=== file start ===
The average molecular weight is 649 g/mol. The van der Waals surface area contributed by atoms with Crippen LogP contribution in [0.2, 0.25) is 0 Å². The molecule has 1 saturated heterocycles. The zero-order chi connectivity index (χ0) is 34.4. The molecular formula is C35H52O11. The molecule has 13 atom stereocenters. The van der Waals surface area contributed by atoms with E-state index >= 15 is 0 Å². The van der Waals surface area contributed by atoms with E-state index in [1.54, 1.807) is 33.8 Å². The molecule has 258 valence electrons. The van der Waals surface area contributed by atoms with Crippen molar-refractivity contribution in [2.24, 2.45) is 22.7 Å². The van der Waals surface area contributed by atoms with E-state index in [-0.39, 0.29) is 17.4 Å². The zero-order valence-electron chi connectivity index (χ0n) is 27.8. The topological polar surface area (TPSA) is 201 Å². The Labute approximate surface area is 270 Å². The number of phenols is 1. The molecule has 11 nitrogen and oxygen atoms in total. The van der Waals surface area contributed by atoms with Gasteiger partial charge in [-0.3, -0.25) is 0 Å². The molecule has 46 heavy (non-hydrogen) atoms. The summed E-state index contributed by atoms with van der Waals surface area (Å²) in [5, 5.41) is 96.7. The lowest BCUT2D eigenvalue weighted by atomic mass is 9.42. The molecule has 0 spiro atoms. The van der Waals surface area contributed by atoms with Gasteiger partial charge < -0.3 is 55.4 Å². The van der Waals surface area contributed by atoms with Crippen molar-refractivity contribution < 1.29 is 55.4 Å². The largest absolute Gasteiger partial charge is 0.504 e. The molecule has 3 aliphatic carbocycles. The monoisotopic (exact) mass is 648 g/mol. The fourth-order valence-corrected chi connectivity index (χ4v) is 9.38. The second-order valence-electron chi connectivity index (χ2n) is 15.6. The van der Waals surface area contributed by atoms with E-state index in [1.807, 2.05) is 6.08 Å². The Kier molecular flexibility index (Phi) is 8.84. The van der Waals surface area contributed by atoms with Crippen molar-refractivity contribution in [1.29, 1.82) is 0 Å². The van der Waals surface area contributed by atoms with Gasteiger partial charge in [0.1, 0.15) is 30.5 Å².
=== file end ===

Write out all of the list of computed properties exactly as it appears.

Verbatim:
The average molecular weight is 649 g/mol. The van der Waals surface area contributed by atoms with Crippen LogP contribution in [0.2, 0.25) is 0 Å². The molecule has 1 saturated heterocycles. The zero-order chi connectivity index (χ0) is 34.4. The molecular formula is C35H52O11. The molecule has 13 atom stereocenters. The van der Waals surface area contributed by atoms with E-state index >= 15 is 0 Å². The van der Waals surface area contributed by atoms with E-state index in [1.54, 1.807) is 33.8 Å². The molecule has 258 valence electrons. The van der Waals surface area contributed by atoms with Crippen molar-refractivity contribution in [2.24, 2.45) is 22.7 Å². The van der Waals surface area contributed by atoms with E-state index in [-0.39, 0.29) is 17.4 Å². The zero-order valence-electron chi connectivity index (χ0n) is 27.8. The topological polar surface area (TPSA) is 201 Å². The Labute approximate surface area is 270 Å². The number of phenols is 1. The molecule has 11 nitrogen and oxygen atoms in total. The van der Waals surface area contributed by atoms with Gasteiger partial charge in [-0.3, -0.25) is 0 Å². The molecule has 46 heavy (non-hydrogen) atoms. The summed E-state index contributed by atoms with van der Waals surface area (Å²) in [5, 5.41) is 96.7. The lowest BCUT2D eigenvalue weighted by atomic mass is 9.42. The molecule has 0 spiro atoms. The van der Waals surface area contributed by atoms with Gasteiger partial charge < -0.3 is 55.4 Å². The van der Waals surface area contributed by atoms with Crippen molar-refractivity contribution < 1.29 is 55.4 Å². The largest absolute Gasteiger partial charge is 0.504 e. The molecule has 3 aliphatic carbocycles. The monoisotopic (exact) mass is 648 g/mol. The fourth-order valence-corrected chi connectivity index (χ4v) is 9.38. The second-order valence-electron chi connectivity index (χ2n) is 15.6. The van der Waals surface area contributed by atoms with E-state index in [1.807, 2.05) is 6.08 Å². The Kier molecular flexibility index (Phi) is 8.84. The van der Waals surface area contributed by atoms with Crippen molar-refractivity contribution in [1.29, 1.82) is 0 Å². The van der Waals surface area contributed by atoms with Gasteiger partial charge in [0.1, 0.15) is 30.5 Å².